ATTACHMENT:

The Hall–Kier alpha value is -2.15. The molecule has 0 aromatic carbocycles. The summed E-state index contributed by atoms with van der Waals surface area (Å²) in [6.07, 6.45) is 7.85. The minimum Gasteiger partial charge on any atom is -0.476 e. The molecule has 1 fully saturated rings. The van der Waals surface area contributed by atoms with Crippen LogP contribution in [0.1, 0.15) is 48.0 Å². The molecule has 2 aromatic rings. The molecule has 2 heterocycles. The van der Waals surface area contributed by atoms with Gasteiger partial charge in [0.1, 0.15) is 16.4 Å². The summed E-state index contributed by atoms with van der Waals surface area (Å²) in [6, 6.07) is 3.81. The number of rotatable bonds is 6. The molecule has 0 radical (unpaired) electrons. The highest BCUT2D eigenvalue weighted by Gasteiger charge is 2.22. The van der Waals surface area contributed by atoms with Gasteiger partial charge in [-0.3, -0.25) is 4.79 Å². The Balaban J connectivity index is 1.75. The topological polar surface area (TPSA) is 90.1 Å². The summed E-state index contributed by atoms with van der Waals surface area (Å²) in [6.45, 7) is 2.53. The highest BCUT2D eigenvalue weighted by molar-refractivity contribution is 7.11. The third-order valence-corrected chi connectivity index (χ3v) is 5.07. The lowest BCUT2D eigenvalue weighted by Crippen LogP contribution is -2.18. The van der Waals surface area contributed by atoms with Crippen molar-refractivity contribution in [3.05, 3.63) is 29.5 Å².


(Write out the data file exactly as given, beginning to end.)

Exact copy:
The Hall–Kier alpha value is -2.15. The molecule has 0 aromatic carbocycles. The summed E-state index contributed by atoms with van der Waals surface area (Å²) in [6.07, 6.45) is 7.85. The minimum Gasteiger partial charge on any atom is -0.476 e. The molecule has 1 fully saturated rings. The van der Waals surface area contributed by atoms with Crippen LogP contribution in [0.1, 0.15) is 48.0 Å². The molecule has 2 aromatic rings. The molecule has 2 heterocycles. The van der Waals surface area contributed by atoms with Gasteiger partial charge in [0.1, 0.15) is 16.4 Å². The summed E-state index contributed by atoms with van der Waals surface area (Å²) in [6, 6.07) is 3.81. The number of rotatable bonds is 6. The molecule has 0 radical (unpaired) electrons. The highest BCUT2D eigenvalue weighted by Gasteiger charge is 2.22. The van der Waals surface area contributed by atoms with Gasteiger partial charge in [-0.3, -0.25) is 4.79 Å². The Balaban J connectivity index is 1.75. The topological polar surface area (TPSA) is 90.1 Å². The summed E-state index contributed by atoms with van der Waals surface area (Å²) in [6.45, 7) is 2.53. The highest BCUT2D eigenvalue weighted by molar-refractivity contribution is 7.11. The third-order valence-corrected chi connectivity index (χ3v) is 5.07. The lowest BCUT2D eigenvalue weighted by Crippen LogP contribution is -2.18. The van der Waals surface area contributed by atoms with Crippen molar-refractivity contribution in [3.05, 3.63) is 29.5 Å².